Identity

Do you have a 'gay voice'? Here's how to tell.

Have you ever wondered if you have a “gay voice”?

Photo pulled from YouTube trailer "Do I sound gay?"

For anyone who's wondering if they have a gay voice and what that actually means.

This article originally appeared on June 5, 2015


Have you ever wondered if you have a “gay voice”?

If you're anything like me, the answer is yes. Many times.

For anyone who’s laid awake wondering if your voice is just as gay as you are, I've created a rigorous test for you to finally get some answers. Follow the chart below to see if you, in fact, sound like a homosexual. ***(Image needs to pulled from Robbie Couch who wrote the article.)


Temporary pic pulled as a place holder

Temporary pic pulled as a place holder******

Yes, that's correct: You do not have a "gay voice" — because a "gay voice" is not really a thing.

Unlike humans, voices do not identify as certain genders or sexual orientations. They're just ... sounds. (Crazy, I know!)

Stereotypes about what LGBTQ people sound like lead some to think their gay-dar can accurately sniff out queer folks in a crowd based on voices alone. However, research shows we actually do a pretty poor job at guessing another person's sexual orientation solely using our ears.

Even if we do wear our queerness on the tips of our tongues, though, why should it matter?

Some LGBTQ people fret over their voice, fearful their queerness is on display every time they speak. And that concern is understandable. Sometimes, it's not a matter of accepting yourself, but a matter of survival: When your voice outs you as an "other" in an environment that's hostile toward gay, transgender, or otherwise queer people, personal safety becomes a priority.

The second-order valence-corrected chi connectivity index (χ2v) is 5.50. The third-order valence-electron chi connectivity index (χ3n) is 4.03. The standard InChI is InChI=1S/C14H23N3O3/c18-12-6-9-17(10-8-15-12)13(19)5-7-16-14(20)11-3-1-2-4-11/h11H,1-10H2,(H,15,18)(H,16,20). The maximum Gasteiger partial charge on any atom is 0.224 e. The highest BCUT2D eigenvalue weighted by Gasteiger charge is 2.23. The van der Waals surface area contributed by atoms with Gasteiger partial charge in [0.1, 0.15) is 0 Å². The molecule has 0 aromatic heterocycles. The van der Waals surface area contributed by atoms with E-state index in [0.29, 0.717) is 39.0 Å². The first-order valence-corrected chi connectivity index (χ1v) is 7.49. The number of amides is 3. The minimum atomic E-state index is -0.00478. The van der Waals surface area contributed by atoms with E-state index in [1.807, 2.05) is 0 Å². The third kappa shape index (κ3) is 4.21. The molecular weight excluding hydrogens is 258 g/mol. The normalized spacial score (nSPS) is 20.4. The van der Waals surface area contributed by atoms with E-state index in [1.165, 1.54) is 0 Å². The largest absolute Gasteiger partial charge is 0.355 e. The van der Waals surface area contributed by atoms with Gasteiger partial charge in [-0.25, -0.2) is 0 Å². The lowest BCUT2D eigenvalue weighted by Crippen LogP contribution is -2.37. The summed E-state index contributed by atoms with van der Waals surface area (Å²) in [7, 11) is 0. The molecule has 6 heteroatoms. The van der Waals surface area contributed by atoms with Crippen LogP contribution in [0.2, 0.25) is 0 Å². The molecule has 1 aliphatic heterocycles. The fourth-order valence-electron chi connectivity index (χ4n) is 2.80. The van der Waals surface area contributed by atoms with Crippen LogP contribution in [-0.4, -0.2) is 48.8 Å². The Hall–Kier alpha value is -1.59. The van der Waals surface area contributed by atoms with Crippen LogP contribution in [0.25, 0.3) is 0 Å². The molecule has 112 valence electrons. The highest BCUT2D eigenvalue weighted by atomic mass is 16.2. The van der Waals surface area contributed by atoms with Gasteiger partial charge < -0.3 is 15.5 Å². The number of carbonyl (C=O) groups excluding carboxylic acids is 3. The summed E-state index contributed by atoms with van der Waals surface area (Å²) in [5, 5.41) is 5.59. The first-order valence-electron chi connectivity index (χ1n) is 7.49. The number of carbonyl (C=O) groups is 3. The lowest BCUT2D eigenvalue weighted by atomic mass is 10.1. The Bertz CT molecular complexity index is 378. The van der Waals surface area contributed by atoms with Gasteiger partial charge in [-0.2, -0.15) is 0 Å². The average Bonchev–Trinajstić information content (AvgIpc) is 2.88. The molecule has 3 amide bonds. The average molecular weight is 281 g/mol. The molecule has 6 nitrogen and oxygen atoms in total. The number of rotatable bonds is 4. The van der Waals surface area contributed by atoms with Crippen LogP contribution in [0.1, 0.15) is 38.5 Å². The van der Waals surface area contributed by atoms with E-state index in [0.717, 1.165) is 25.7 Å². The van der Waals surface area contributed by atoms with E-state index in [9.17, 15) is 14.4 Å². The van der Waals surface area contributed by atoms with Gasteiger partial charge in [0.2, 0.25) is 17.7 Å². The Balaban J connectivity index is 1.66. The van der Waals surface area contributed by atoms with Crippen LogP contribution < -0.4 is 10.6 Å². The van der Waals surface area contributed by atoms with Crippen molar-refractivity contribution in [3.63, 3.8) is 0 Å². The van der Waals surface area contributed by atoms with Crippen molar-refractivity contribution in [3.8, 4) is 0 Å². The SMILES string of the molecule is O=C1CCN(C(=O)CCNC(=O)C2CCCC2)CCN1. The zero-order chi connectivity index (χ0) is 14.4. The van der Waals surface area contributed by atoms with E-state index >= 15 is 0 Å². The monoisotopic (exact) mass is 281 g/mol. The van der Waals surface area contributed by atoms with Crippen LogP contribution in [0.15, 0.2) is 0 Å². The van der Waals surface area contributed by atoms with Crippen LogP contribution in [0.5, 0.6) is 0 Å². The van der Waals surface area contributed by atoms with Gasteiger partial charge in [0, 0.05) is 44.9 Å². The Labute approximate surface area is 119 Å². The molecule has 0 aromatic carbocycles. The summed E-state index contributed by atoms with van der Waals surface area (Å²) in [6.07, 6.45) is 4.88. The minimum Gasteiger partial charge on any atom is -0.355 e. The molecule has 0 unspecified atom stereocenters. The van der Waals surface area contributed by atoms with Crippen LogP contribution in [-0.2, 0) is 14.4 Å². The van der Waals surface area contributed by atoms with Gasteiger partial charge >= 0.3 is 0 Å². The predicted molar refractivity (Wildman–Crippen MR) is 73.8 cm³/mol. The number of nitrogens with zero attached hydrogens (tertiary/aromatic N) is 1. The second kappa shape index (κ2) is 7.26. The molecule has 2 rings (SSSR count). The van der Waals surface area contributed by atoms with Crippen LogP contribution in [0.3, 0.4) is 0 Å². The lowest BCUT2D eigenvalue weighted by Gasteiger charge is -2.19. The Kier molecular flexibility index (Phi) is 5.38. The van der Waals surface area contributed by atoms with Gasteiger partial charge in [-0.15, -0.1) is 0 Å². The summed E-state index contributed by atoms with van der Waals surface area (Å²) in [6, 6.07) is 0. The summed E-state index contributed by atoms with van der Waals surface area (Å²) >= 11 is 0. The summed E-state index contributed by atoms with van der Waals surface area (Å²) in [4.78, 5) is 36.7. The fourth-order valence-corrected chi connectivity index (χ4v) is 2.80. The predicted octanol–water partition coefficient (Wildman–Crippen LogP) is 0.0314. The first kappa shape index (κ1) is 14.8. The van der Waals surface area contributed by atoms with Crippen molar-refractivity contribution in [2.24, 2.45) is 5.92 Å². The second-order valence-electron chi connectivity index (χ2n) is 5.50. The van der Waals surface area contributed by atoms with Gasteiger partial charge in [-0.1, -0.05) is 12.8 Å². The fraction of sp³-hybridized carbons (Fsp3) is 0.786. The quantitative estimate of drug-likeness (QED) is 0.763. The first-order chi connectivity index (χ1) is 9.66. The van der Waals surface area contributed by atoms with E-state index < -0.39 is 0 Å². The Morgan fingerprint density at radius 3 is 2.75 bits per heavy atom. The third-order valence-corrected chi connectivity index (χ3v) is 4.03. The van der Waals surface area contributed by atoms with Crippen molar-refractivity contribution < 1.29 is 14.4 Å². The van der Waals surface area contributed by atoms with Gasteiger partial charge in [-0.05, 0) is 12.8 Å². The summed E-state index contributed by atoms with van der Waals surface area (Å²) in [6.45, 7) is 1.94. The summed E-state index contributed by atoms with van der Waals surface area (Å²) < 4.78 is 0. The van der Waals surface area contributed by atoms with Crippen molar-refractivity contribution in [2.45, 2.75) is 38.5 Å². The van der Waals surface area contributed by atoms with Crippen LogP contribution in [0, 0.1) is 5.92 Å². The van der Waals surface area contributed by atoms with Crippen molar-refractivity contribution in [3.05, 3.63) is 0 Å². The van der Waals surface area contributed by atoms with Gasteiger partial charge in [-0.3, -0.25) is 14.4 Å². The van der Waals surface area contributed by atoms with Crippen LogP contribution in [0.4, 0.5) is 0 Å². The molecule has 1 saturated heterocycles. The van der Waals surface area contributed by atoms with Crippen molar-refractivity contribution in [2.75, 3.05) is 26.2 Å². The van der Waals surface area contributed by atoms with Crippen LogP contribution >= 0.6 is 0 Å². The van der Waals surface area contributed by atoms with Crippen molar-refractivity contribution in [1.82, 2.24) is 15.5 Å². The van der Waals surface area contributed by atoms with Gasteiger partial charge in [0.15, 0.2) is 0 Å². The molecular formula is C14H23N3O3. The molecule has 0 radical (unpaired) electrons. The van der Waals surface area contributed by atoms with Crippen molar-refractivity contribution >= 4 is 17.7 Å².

“A lot of gay men are self-conscious about sounding gay because we were persecuted for that when we were young," LGBTQ activist and media personality Dan Savage said in the 2014 documentary "Do I Sound Gay?"

CNN's Don Lemon, who is openly gay, also chimed in on the topic. Has he ever felt insecure about "sounding gay"? “I’d have to say, if I told you ‘no,’ I’d be lying," Lemon admitted in the documentary.

But we should never let a bully's bigotry convince us our voices should be silenced. You sound perfect the way you are, honey — and don't you forget it.

Checking out the documentary "Do I Sound Gay?", available on multiple streaming platforms. Here's a look at the trailer:

This article was written by Robbie Couch and originally appeared on 11.5.15

Joy

Pet cockatiel is obsessed with singing 'September' by Earth, Wind and Fire

Kiki remembers the 21st night of September ALL. THE. TIME. and it's actually quite impressive.

Representative hoto by Saqib Iqbal Digital on Unsplash

Apparently, "September" is all the rage with cockatiels.

“Do you remember…the 21st night of September?” has been one of the most iconic song openings of the past 45 years, as the R&B hit by Earth, Wind and Fire perpetually serves as a catchy favorite for dance clubs, movie scenes and TikTok clips alike.

However, "September" has also gained wild popularity among an unlikely group—pet cockatiels.


One cockatiel in particular has taken a shining to the song to the point of obsession, to the combined delight and chagrin of his owner. You see, Kiki doesn’t just like listening to the song, he sings and dances to it. Loudly. Over and over. At uncomfortable hours of the morning.

Kiki’s owner has shared multiple examples of her pet bird reveling in his favorite song, and it’s hilarious every time.

Watch:

@kiki.tiel

Send help plz wheres the off button on parrot #fyp #foryou #bird #cockatiel #parrotsoftiktok #birdsoftiktok

"Kiki…it's 7 o'clock in the morning…" Yeah, Kiki does not care. Kiki is feelin' the groove.

This isn't just a one-off and it's also not just a random song. Here we can see that Kiki recognizes it and sings it when his owner plays it. (Just after pooing on her leg—the reality of having a bird, in case these videos make you want one).